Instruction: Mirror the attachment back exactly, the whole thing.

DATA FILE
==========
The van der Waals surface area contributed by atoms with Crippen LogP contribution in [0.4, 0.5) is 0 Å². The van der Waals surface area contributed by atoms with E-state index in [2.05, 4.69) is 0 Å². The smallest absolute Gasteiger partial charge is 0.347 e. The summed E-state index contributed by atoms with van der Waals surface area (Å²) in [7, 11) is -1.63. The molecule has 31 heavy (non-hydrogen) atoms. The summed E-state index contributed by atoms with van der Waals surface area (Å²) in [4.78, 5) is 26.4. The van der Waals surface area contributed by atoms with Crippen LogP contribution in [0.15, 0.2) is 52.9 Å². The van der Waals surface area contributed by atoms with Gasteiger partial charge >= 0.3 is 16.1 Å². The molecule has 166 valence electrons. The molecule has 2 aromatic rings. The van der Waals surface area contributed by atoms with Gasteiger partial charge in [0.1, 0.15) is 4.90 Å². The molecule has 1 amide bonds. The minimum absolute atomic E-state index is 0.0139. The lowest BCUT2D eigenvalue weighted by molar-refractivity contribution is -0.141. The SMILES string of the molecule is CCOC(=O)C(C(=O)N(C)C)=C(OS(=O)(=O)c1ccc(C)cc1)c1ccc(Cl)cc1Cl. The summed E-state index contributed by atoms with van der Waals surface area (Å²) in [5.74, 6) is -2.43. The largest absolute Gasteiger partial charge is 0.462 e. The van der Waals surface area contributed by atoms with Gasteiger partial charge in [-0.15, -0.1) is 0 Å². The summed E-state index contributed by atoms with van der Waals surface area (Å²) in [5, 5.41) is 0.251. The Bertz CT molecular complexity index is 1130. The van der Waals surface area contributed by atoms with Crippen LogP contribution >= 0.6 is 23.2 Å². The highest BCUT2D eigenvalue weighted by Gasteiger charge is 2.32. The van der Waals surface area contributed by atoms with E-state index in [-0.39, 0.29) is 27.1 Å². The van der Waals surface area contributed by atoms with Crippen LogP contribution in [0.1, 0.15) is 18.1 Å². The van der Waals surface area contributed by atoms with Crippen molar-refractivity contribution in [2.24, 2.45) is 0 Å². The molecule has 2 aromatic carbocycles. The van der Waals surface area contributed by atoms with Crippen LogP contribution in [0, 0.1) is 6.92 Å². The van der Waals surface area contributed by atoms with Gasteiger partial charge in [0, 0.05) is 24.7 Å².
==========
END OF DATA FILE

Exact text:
The van der Waals surface area contributed by atoms with Crippen LogP contribution in [0.4, 0.5) is 0 Å². The van der Waals surface area contributed by atoms with E-state index in [2.05, 4.69) is 0 Å². The smallest absolute Gasteiger partial charge is 0.347 e. The summed E-state index contributed by atoms with van der Waals surface area (Å²) in [7, 11) is -1.63. The molecule has 31 heavy (non-hydrogen) atoms. The summed E-state index contributed by atoms with van der Waals surface area (Å²) in [4.78, 5) is 26.4. The van der Waals surface area contributed by atoms with Crippen LogP contribution in [0.15, 0.2) is 52.9 Å². The van der Waals surface area contributed by atoms with Gasteiger partial charge >= 0.3 is 16.1 Å². The molecule has 166 valence electrons. The molecule has 2 aromatic rings. The van der Waals surface area contributed by atoms with Gasteiger partial charge in [0.1, 0.15) is 4.90 Å². The molecule has 1 amide bonds. The minimum absolute atomic E-state index is 0.0139. The lowest BCUT2D eigenvalue weighted by molar-refractivity contribution is -0.141. The SMILES string of the molecule is CCOC(=O)C(C(=O)N(C)C)=C(OS(=O)(=O)c1ccc(C)cc1)c1ccc(Cl)cc1Cl. The summed E-state index contributed by atoms with van der Waals surface area (Å²) in [5.74, 6) is -2.43. The largest absolute Gasteiger partial charge is 0.462 e. The van der Waals surface area contributed by atoms with Gasteiger partial charge in [-0.15, -0.1) is 0 Å². The summed E-state index contributed by atoms with van der Waals surface area (Å²) in [5, 5.41) is 0.251. The Bertz CT molecular complexity index is 1130. The van der Waals surface area contributed by atoms with Crippen LogP contribution >= 0.6 is 23.2 Å². The highest BCUT2D eigenvalue weighted by Gasteiger charge is 2.32. The van der Waals surface area contributed by atoms with E-state index in [-0.39, 0.29) is 27.1 Å². The van der Waals surface area contributed by atoms with Crippen LogP contribution in [0.1, 0.15) is 18.1 Å². The van der Waals surface area contributed by atoms with Crippen molar-refractivity contribution in [2.24, 2.45) is 0 Å². The molecule has 2 aromatic carbocycles. The van der Waals surface area contributed by atoms with Crippen LogP contribution in [0, 0.1) is 6.92 Å². The van der Waals surface area contributed by atoms with Gasteiger partial charge in [0, 0.05) is 24.7 Å².